EncryptedString=encrypt(StringToEncrypt, EncryptKey, 'AES/CBC/PKCS5Padding', 'Base64', binaryDecode(IV, "base64"))

(based on this documentation)

added 2 The iv should be binary according to these docs, so the base64 from generateKey has to be converted. Thx to comments by @Agax and his "cftry" examples...

added 1 It turns out that omitting the IV will cause the function to generate its own IV, and in a seemingly non-repeating way. In any case we can use

EncryptedString=encrypt(StringToEncrypt, EncryptKey, 'AES/CBC/PKCS5Padding', 'Base64')

instead. It's essential to use a chaining mode like CBC to get the propagation effect from a random IV that masks identical plaintexts and which the default 'AES' leaves visible (this does ECB mode, presumably).

The IV is actually not prepended to the ciphertext, when we give it as an argument, so you have to remember it somehow to be able to decrypt the first block of plain text. Quite non-standard. When you let encrypt generate it itself, it does prepend it. So you have to use the same signature version of decrypt.

  • This was the most helpful answer for me. In your code snippet, I could not get the IV parameter to work satisfactorily, but through additional research, I found that your code snippet without ", IV" adds an initialization vector by default (and of course, PKCS5Padding adds padding), and there are zero repeating patterns in the encrypted results. If you edit your answer to remove ", IV", and to explain that an IV is added by default, then I will accept it. Thanks. – FlanMan Jul 8 at 13:51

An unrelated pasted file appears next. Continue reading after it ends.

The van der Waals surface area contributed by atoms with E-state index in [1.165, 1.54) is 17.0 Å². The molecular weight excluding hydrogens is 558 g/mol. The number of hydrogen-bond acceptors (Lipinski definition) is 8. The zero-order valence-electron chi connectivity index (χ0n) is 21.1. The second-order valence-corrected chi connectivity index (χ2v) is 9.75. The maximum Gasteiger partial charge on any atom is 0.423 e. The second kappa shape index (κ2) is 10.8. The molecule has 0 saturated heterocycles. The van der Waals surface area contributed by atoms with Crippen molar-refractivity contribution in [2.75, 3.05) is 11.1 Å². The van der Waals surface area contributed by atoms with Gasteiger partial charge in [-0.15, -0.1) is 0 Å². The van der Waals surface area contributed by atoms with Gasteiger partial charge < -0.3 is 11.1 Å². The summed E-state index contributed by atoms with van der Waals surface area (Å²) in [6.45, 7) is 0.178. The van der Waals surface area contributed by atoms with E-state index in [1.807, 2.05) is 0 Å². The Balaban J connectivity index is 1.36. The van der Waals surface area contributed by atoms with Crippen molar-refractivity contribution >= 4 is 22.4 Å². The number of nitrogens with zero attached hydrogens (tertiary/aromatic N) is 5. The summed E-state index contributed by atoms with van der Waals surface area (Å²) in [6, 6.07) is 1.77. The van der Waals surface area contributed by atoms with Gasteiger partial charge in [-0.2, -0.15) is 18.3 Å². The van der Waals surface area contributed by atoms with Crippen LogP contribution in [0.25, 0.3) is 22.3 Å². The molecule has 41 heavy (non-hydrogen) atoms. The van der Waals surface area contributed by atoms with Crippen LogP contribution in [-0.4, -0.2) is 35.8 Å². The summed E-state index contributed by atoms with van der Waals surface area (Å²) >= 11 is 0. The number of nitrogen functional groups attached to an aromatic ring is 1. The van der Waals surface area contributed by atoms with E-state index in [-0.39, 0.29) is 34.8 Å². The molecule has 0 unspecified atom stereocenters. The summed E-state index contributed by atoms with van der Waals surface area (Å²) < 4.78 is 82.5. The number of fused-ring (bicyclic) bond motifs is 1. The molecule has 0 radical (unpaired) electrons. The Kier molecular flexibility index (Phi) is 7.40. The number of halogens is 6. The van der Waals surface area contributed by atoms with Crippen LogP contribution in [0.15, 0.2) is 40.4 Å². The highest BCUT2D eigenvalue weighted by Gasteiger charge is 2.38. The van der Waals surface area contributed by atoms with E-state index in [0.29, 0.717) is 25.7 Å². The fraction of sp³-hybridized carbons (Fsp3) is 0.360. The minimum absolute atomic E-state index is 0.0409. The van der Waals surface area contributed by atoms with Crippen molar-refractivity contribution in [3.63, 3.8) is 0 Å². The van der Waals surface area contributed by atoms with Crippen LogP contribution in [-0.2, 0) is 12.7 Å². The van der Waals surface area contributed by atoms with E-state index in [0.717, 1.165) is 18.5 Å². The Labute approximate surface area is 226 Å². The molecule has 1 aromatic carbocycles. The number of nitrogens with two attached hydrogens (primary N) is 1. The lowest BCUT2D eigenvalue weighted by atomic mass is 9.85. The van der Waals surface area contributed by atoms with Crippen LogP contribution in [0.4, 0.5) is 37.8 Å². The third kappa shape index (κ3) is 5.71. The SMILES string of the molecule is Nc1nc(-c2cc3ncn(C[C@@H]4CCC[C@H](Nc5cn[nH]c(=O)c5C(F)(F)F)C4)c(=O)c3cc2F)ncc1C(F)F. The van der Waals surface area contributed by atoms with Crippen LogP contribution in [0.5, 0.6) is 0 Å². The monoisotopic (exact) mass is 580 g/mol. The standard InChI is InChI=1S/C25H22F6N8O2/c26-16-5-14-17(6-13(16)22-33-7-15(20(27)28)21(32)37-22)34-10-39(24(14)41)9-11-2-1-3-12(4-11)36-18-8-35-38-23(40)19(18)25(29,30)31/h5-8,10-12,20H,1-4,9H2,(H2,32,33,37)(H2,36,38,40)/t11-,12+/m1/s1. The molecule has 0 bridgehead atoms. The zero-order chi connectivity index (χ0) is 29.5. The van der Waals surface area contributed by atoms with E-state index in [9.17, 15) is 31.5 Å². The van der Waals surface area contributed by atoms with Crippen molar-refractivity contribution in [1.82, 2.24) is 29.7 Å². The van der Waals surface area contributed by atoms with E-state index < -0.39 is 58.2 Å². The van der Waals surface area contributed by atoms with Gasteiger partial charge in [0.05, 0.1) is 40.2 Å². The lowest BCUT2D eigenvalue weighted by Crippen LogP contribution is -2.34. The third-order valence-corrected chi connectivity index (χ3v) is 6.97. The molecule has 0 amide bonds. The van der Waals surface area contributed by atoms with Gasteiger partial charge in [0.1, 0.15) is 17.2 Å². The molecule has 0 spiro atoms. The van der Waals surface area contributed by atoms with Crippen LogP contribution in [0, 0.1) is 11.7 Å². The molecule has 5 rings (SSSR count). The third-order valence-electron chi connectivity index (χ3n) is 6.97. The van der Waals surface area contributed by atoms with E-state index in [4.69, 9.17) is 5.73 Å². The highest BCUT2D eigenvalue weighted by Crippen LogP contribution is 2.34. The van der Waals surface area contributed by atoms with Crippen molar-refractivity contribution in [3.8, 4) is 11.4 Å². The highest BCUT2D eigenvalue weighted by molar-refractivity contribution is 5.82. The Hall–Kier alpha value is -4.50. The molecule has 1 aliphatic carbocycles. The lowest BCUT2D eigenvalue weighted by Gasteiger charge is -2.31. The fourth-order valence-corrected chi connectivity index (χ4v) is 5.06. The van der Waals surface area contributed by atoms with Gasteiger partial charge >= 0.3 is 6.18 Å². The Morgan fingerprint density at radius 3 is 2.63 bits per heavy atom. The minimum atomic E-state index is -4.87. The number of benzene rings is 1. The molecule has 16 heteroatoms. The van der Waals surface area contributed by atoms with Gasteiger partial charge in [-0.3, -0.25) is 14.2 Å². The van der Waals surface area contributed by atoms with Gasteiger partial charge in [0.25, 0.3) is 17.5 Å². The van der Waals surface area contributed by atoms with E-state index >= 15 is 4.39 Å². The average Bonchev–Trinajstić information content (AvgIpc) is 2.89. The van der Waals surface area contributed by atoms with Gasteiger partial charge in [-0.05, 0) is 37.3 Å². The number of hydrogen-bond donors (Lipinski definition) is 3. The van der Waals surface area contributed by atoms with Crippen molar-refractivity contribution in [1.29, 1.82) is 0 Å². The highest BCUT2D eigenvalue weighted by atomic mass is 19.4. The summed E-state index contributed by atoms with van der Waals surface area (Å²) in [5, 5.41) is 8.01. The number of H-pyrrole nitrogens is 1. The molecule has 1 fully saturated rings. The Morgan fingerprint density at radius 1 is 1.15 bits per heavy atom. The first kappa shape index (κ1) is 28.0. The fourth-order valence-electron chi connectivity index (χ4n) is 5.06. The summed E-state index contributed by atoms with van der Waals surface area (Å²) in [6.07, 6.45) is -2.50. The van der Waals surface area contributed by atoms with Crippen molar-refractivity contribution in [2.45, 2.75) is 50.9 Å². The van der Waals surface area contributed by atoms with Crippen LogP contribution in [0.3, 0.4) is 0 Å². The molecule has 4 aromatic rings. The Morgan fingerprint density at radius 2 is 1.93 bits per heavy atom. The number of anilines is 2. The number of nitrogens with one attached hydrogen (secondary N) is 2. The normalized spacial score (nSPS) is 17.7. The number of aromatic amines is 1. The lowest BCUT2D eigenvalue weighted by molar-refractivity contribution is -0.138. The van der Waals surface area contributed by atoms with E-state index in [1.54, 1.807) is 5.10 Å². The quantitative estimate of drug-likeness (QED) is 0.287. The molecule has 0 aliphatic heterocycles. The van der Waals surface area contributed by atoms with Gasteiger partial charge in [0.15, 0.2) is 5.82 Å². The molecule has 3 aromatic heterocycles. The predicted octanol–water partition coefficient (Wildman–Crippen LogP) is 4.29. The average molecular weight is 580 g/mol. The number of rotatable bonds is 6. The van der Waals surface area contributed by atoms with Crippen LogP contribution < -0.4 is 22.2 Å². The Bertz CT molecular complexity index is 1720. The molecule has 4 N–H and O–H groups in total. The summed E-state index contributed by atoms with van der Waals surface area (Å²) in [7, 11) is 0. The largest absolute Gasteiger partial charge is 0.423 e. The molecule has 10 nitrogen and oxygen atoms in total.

• @FlanMan the docs suggested that you could provide your own IV (but it has to be "binary data", and you used base64 encoded data, so maybe that's an issue?). It probably randomly generates an IV (it's important they're unpredictable) if you omit it. – Henno Brandsma Jul 8 at 15:39
  • @Ageax He wasn't using PKCS5 padding even. You should also no padding in that gist, just use the original input strings. I saved a new simpler version. – Henno Brandsma Jul 8 at 21:35
  • @HennoBrandsma - Yes, technically he was, whether or not padding was needed because ECB and PKCS5Padding are the default in CF. But gah.. you're right about the input. Pasted the wrong gist again on my mobile! Here's the correct link trycf.com/gist/d8bb46669a0a152c0562cb8a9a0f5a1e/… – Ageax Jul 8 at 21:42
  • @Ageax why doesn't CF accept the key as binary after binaryDecode(encryptionKey, "base64"), it says AES key 2 bytes (which it is not, it's 16 after decoding)... – Henno Brandsma Jul 8 at 21:50

A possible reason for this is that the mode of AES you are using doesnt use the previous block with the current block before encrypting the current block.

For example, CBC mode performs an XOR with the previous block cipher text and the current block plaintext before encrypting the current block. This means that even with the same string ("string3") and same key, a different IV will yield a completely different result, and there will never be string repetition.

Other modes of AES that use XORs include: CBC, PCBC, OFB, CFB. This link describes the different modes of AES in more detail (under the "common modes" section).

  • Note too that the base64 encoding is performed for each iteration in the loop, and 16 is definitely not a multiple of 3 (3 bytes are encoded as 4 characters after all). – Maarten Bodewes Jul 7 at 17:15